BY HUMPHREY KARIUKI
- One fifth of children aged 6 to 11 in Africa are out of school, increasing to a third for those aged 12-15, and over 60 per cent aged 15 and above. (UNESCO)
- Across Africa, 9 million girls under the age of 11 will never go to school at all, compared to 6 million boys. 23 per cent of girls are out of primary school compared to 19 per cent of boys. By the time they become adolescents, the exclusion rates for girls is 36 per cent versus 32 per cent for boys. (UNESCO)
- A high school graduate in Europe is seven times more likely to attend university, college or a vocational education institution than their counterpart in Sub-Saharan Africa (World Bank)
- The Covid-19 pandemic has worsened educational inequalities in Sub-Saharan Africa, with an increasing likelihood of exclusion, the end of educational provision and children forced into labour. (Human Rights Watch)
Whether it is the steady hand of a welder, the level eye of a bricklayer or the rigorous analysis of a company executive, the gradual perfection of skills arises from our ability to continue learning from experience.
Learning is a never-ending process, as indeed is the application of our skills and experiences to the world around us.
For many, the learning of basic skills begins at home and in the classroom. While families across Africa expend everything they have to nurture their children to have the best possible start in life, the same cannot be said of Africa’s education system.
Over 20 per cent of children aged 6 to 11 in Africa are out of school. This proportion increases across older age groups as over three fifths of those above 15 are not in reception of formal education.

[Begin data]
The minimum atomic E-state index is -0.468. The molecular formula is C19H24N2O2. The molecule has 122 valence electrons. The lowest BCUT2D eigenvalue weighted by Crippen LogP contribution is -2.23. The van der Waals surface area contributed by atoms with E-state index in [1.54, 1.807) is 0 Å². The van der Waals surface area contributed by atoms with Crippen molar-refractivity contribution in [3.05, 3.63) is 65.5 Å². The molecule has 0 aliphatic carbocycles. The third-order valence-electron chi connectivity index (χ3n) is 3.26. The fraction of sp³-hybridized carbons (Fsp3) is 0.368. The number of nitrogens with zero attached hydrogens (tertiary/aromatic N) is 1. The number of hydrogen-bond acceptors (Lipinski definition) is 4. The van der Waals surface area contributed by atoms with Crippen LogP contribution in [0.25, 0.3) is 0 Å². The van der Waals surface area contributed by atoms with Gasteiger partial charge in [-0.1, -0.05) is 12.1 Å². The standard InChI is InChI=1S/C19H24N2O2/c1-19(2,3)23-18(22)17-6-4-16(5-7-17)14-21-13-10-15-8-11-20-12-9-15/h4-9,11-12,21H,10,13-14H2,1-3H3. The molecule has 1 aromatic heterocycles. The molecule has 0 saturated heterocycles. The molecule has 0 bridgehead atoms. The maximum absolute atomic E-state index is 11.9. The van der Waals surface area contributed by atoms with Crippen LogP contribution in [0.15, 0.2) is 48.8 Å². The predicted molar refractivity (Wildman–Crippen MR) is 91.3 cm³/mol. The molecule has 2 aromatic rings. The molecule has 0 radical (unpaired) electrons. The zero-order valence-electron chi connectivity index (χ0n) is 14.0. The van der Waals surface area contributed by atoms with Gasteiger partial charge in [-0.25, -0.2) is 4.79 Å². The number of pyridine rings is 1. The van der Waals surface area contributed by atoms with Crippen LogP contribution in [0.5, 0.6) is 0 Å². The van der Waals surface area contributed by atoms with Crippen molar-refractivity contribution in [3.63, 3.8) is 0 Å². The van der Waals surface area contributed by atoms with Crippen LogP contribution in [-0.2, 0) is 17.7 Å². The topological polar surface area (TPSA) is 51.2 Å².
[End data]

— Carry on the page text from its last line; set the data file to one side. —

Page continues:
In context of sustained rises enrolment rates over the past few decades, this means that a greater number of children are falling through the system.
As Human Rights Watch has found the pandemic has worsened the causes for forced exclusion as educational funding runs dry, rural areas become further detached from urban centres and where the health and economic crises forces children to become breadwinners as their parents lose income.
But as Africans, I have always believed we need to be part of the solution. As a businessman I recognise there is a role I need to play, both in terms of putting into action steps that will alleviate the challenges facing African education but also encourage others in a similar position to do so as well.
In a recent article, I outlined four steps African business leaders can do, chiefly:
- Offer work experience during the holidays. Students taking part will go back with tales of the real world, helping others to choose a career where they’re more likely to find a job.
- Computers used to be an option for learning. In 2021 they’re vital. So when you upgrade your IT, donate the old laptops to a school in need. Or put up the funds to buy new ones.
- Start a bursary program and help schools that don’t have drinkable water. Where there’s no power, go solar.
- Go beyond your own borders. My company has spent more than $300,000 on schools in South Sudan. Why? Because instability anywhere in the region has potential to spread. No good looking at a problem in Zimbabwe or Ethiopia and asking, “Why doesn’t the world do something?” The question is: “Why doesn’t Africa?”
These steps are four concrete and workable solutions African business leaders should look to.
Our young people are among the brightest, ambitious, and determined people in the world. No different to their counterparts in Europe, America, and Asia, Africa’s youth are hungry to learn.
More importantly, they are more eager and determined that past generations to ensure that the challenges that have afflicted them are not passed to the next generation.
We owe it to them to invest today so that the future they build tomorrow is one in which Africa will be proud.